Thymus Gland (Gr. Ούμος ), a double vascular or ductless gland, situated, in the human subject, in the upper part of the anterior mediastinum, extending in childhood from the thyroid gland to the anterior surface of the pericardium, but becoming atrophied after the age of puberty. It is divided into two lateral portions, right and left, which are in reality distinct from each other, being connected only by areolar tissue. Each lateral portion is gland-like in structure, being divided into a number of lobules, from a sixth to a third of an inch in diameter, and irregularly rounded and flattened. In its interior is a central cavity, having the form in some cases, according to Kolliker, of a cylindrical canal, communicating with that of the separate lobules, and containing a grayish white or milky-looking fluid, of a slightly acid reaction. Each lobule is invested on its exterior by a thin, nearly homogeneous membrane, which sends partitions a short distance into its substance, dividing it in this way externally into rounded masses or gland follicles, each about 1/50 of an inch in diameter, giving the outer surface of the lobule a granular appearance.

The solid substance of the lobule consists of a soft homogeneous material, containing nucleated cells and an abundance of free nuclei, and penetrated throughout by capillary blood vessels, which radiate from the wall of the central cavity and terminate in vascular loops toward its external portion. Its central cavity has no excretory duct, and its secreted product, if such there be, must be taken up and carried away by the veins or the lymphatics. The thymus gland is highly developed during the latter part of intra-uterine life, and at the time of birth, in man, weighs rather more than half an ounce. It continues to enlarge until the age of two years, at which time its growth ceases. It begins to diminish about the 10th year, but is still usually perceptible, and sometimes well developed, at the age of 20. By the 40th year it has entirely disappeared. It is about the same in the anthropoid apes as in man, and is remarkably developed and may be well studied in the calf, in which, and in the lamb, it is called the sweetbread, and is a delicate article of food; it exists in mammals, birds, and most reptiles, but not in the larvae of batrachians, the peren-nibranchiate amphibians, or fishes. - The precise function of the thymus gland is unknown.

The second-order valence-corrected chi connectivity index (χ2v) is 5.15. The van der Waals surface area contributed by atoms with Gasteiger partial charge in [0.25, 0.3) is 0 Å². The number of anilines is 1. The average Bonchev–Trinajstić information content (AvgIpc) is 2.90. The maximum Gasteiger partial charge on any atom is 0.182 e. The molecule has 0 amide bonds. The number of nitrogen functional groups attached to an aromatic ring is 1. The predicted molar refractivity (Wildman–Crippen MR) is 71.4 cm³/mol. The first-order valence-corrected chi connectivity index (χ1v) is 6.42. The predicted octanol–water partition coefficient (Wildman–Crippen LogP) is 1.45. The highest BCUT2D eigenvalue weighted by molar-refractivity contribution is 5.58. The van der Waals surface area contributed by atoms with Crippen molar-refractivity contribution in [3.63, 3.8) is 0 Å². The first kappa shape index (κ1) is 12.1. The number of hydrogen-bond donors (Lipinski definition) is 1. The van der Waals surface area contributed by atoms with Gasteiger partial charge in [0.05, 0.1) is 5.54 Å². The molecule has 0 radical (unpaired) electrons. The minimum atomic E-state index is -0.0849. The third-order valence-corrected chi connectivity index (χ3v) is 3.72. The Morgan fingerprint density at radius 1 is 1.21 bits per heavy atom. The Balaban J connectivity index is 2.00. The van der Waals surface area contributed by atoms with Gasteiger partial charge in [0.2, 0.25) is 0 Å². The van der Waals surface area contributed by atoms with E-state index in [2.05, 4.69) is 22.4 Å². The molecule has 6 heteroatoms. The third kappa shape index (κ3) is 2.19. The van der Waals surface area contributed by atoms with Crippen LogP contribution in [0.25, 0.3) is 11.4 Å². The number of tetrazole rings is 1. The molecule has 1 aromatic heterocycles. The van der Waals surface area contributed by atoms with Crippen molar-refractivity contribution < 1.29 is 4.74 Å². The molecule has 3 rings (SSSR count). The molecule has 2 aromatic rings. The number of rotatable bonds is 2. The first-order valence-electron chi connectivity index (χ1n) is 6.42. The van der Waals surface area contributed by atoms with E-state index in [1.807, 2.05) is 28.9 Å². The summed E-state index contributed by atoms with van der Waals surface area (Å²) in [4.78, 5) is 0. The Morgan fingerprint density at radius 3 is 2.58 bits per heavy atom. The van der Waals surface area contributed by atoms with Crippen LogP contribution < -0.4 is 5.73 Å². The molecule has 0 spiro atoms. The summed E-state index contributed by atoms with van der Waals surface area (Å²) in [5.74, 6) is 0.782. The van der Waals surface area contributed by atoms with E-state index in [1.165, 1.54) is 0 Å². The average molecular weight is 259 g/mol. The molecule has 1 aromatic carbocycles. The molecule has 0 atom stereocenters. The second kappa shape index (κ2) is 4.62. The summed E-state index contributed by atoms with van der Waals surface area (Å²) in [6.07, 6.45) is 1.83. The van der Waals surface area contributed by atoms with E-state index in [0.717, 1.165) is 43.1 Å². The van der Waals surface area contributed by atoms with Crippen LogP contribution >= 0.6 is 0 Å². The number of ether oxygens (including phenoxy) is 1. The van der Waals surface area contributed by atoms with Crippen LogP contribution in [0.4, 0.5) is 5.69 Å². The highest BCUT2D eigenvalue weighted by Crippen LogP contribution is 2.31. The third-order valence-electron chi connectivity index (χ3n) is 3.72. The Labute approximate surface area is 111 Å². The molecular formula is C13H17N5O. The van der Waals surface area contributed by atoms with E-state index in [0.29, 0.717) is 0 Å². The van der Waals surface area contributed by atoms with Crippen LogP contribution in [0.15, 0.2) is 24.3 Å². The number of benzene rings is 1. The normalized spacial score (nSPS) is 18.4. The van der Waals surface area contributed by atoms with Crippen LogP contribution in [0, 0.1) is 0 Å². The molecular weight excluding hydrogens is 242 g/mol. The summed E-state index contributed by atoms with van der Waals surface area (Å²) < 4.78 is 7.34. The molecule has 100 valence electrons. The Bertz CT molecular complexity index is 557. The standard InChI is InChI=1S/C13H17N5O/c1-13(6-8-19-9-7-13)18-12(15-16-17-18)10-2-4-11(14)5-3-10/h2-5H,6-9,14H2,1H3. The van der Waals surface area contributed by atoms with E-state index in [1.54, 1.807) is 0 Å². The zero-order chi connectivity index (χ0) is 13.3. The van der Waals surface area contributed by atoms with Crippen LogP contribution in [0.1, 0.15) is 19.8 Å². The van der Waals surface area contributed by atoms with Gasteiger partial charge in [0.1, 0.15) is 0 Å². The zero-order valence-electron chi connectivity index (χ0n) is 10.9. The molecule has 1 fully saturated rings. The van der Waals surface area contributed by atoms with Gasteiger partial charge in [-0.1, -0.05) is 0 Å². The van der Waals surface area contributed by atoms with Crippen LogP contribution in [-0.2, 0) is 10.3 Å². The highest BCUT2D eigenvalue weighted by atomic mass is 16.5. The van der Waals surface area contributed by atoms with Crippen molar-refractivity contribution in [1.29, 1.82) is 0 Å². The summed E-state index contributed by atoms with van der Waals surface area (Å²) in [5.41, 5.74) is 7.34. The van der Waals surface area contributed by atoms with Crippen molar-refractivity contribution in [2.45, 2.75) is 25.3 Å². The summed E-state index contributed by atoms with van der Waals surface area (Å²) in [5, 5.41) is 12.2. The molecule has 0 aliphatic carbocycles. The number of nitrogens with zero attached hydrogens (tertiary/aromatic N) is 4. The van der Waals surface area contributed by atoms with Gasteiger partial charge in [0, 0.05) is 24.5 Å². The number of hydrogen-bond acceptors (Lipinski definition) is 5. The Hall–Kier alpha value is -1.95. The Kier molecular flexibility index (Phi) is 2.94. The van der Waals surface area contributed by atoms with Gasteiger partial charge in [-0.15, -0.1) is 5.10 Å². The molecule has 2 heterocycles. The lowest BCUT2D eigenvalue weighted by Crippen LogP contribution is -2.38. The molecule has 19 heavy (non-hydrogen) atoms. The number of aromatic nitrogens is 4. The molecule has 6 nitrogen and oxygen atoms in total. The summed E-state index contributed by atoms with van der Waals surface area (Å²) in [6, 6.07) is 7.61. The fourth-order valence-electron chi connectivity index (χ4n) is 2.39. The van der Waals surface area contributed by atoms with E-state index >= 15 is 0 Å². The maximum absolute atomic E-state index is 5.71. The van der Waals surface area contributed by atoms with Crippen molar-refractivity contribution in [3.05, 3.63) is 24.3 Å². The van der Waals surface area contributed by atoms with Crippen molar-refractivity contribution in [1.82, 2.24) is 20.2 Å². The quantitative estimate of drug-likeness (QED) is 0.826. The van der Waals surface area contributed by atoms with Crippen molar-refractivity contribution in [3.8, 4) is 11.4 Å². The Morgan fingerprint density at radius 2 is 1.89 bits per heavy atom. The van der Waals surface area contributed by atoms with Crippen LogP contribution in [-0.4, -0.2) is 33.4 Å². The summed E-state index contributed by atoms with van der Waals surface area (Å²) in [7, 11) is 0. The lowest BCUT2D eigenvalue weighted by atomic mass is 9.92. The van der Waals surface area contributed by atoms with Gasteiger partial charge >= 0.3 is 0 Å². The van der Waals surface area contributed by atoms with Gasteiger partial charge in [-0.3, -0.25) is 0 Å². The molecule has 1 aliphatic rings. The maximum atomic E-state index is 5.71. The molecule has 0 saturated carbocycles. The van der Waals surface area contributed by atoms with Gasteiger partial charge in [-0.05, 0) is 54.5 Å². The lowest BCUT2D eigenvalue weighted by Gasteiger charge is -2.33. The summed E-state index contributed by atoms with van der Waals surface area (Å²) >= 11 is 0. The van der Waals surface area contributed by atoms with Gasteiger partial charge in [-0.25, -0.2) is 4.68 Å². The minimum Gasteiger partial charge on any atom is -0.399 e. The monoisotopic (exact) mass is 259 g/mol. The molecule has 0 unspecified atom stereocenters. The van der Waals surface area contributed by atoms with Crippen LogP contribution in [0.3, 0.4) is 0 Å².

It undoubtedly serves, like the other ductless glands, to accomplish some change in the blood circulating through its tissue, which is essential to the proper nourishment of the body during intra-uterine life, infancy, and childhood.

Transverse Section of an injected Lobule of the Thymus of a Child.

Transverse Section of an injected Lobule of the Thymus of a Child, magnified 30 diameters, a. Membrane of the lobule, b. Membrane of the gland follicles, c. Cavity of the lobule from which the larger vessels branch out into the corpuscles, on the surface of which they terminate, occasionally forming loops.